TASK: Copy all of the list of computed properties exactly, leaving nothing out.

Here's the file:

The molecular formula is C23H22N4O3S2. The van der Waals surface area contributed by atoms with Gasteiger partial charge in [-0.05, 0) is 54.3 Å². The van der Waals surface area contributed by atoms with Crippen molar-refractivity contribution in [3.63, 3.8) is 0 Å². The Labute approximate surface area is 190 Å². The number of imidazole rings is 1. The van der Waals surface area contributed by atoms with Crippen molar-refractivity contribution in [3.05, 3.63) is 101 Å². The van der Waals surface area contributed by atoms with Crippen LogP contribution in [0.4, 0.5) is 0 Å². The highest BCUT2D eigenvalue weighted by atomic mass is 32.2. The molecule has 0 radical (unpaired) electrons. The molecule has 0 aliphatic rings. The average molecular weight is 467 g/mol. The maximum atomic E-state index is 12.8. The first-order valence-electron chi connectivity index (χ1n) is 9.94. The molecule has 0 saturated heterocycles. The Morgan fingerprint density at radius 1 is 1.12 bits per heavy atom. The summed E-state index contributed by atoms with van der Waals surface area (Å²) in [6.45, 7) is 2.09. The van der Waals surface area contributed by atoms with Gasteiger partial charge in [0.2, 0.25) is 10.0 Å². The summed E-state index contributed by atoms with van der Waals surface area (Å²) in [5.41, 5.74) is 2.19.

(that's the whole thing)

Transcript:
The molecular formula is C23H22N4O3S2. The van der Waals surface area contributed by atoms with Gasteiger partial charge in [-0.05, 0) is 54.3 Å². The van der Waals surface area contributed by atoms with Crippen molar-refractivity contribution in [3.63, 3.8) is 0 Å². The Labute approximate surface area is 190 Å². The number of imidazole rings is 1. The van der Waals surface area contributed by atoms with Crippen molar-refractivity contribution in [3.05, 3.63) is 101 Å². The van der Waals surface area contributed by atoms with Crippen LogP contribution in [0.4, 0.5) is 0 Å². The highest BCUT2D eigenvalue weighted by atomic mass is 32.2. The molecule has 0 radical (unpaired) electrons. The molecule has 0 aliphatic rings. The average molecular weight is 467 g/mol. The maximum atomic E-state index is 12.8. The first-order valence-electron chi connectivity index (χ1n) is 9.94. The molecule has 0 saturated heterocycles. The Morgan fingerprint density at radius 1 is 1.12 bits per heavy atom. The summed E-state index contributed by atoms with van der Waals surface area (Å²) in [6.45, 7) is 2.09. The van der Waals surface area contributed by atoms with Gasteiger partial charge in [0.2, 0.25) is 10.0 Å². The summed E-state index contributed by atoms with van der Waals surface area (Å²) in [5.41, 5.74) is 2.19.